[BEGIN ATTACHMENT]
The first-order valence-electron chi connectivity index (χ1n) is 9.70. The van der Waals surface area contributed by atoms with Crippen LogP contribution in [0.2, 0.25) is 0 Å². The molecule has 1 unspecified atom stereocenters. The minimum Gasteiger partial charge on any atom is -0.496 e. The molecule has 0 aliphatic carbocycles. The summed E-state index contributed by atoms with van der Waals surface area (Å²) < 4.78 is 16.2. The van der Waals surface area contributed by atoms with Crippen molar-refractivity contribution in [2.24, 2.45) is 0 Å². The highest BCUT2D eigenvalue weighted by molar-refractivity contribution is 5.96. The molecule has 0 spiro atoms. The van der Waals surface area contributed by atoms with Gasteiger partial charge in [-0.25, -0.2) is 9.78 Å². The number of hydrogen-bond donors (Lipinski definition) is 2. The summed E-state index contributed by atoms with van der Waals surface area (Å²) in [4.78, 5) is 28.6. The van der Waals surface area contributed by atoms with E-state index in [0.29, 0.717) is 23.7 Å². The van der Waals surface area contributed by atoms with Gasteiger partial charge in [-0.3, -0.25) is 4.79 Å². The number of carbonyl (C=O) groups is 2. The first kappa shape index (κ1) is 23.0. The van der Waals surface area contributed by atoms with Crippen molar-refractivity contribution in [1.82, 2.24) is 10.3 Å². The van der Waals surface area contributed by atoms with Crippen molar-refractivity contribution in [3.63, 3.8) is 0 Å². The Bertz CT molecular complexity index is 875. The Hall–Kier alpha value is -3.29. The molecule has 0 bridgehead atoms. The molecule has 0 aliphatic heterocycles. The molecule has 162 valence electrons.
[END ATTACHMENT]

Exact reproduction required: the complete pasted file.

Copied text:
The first-order valence-electron chi connectivity index (χ1n) is 9.70. The van der Waals surface area contributed by atoms with Crippen LogP contribution in [0.2, 0.25) is 0 Å². The molecule has 1 unspecified atom stereocenters. The minimum Gasteiger partial charge on any atom is -0.496 e. The molecule has 0 aliphatic carbocycles. The summed E-state index contributed by atoms with van der Waals surface area (Å²) < 4.78 is 16.2. The van der Waals surface area contributed by atoms with Crippen molar-refractivity contribution in [2.24, 2.45) is 0 Å². The highest BCUT2D eigenvalue weighted by molar-refractivity contribution is 5.96. The molecule has 0 spiro atoms. The van der Waals surface area contributed by atoms with Gasteiger partial charge in [-0.25, -0.2) is 9.78 Å². The number of hydrogen-bond donors (Lipinski definition) is 2. The summed E-state index contributed by atoms with van der Waals surface area (Å²) in [4.78, 5) is 28.6. The van der Waals surface area contributed by atoms with E-state index in [0.29, 0.717) is 23.7 Å². The van der Waals surface area contributed by atoms with Gasteiger partial charge in [-0.3, -0.25) is 4.79 Å². The number of carbonyl (C=O) groups is 2. The first kappa shape index (κ1) is 23.0. The van der Waals surface area contributed by atoms with Crippen molar-refractivity contribution in [1.82, 2.24) is 10.3 Å². The van der Waals surface area contributed by atoms with Crippen molar-refractivity contribution in [3.63, 3.8) is 0 Å². The Bertz CT molecular complexity index is 875. The Hall–Kier alpha value is -3.29. The molecule has 0 bridgehead atoms. The molecule has 0 aliphatic heterocycles. The molecule has 162 valence electrons.